Site manager Gary Bolton said: “By restricting grazing and establishing large areas of new native woodland alongside open ground we have created good conditions for black grouse and many other birds, such as short eared owls, goldfinches and common whitethroats.
“Black grouse numbers are increasing but still relatively small at the moment, hopefully their numbers will continue to rise as the habitat improves.”
Male black grouse gather at leks during spring, squaring off in an incredible display using their lyre shaped tails to compete for the best spots to attract females. In recent years habitat loss and overgrazing have resulted in a severe population decline, making black grouse a species of high conservation concern.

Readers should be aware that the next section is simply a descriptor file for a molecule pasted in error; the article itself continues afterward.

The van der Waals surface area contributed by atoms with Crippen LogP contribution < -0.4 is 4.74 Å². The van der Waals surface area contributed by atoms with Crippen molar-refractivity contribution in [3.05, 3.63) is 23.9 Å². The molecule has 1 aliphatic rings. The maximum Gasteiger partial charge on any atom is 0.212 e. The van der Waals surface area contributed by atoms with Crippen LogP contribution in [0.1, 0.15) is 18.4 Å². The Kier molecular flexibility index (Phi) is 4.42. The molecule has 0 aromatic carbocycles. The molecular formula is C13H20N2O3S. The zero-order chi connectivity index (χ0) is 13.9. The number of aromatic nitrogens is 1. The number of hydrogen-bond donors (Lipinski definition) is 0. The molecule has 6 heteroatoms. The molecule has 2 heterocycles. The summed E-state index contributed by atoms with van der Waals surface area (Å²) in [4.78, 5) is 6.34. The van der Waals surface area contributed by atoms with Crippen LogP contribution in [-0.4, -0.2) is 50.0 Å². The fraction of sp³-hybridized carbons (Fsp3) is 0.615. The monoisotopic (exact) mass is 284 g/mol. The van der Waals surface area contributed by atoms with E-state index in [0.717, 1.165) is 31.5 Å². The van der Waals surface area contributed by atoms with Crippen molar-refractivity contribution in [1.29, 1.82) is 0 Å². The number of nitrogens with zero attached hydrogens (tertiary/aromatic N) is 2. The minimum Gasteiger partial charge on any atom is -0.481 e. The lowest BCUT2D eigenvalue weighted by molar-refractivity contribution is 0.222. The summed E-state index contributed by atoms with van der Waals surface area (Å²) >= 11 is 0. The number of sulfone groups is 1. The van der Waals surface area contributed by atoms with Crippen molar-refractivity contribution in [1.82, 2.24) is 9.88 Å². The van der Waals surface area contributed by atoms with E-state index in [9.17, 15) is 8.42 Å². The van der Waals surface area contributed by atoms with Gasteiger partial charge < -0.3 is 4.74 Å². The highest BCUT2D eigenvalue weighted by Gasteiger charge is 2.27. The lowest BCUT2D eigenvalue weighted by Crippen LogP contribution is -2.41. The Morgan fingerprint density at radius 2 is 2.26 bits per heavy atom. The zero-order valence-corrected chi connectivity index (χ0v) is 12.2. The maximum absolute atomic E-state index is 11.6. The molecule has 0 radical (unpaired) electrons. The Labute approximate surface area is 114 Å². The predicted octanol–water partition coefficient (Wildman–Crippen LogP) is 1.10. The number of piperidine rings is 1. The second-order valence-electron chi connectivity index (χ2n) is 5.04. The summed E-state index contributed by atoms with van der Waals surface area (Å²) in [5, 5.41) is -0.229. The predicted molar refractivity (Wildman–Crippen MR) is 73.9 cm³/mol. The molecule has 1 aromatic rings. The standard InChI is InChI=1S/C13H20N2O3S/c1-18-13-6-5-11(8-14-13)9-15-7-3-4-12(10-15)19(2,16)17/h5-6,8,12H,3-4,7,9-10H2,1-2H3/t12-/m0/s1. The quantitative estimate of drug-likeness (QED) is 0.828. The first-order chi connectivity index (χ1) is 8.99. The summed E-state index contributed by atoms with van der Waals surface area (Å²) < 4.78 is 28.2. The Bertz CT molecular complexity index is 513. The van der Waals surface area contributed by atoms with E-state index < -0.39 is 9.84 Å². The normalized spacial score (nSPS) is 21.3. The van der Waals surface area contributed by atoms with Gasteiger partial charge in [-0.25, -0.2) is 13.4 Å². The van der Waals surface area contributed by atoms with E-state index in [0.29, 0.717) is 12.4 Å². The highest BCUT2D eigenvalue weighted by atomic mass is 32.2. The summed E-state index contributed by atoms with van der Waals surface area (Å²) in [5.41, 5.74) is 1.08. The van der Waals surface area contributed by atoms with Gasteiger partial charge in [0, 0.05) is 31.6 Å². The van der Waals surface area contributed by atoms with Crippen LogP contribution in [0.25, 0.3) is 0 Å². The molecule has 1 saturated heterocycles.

Woodland creation in Glen Devon has been supported through the Scottish Forest Alliance. The new native woodland at Glen Sherup, Glen Quey and Geordie’s Wood covers an area of 1,233ha, of which 30 per cent is open ground habitat.
The Woodland Trust Scotland is working with and seeking best management practice guidance in relation to enhancing black grouse habitat in the area from organisations including Scottish Natural Heritage, RSPB Scotland, and Black Grouse UK .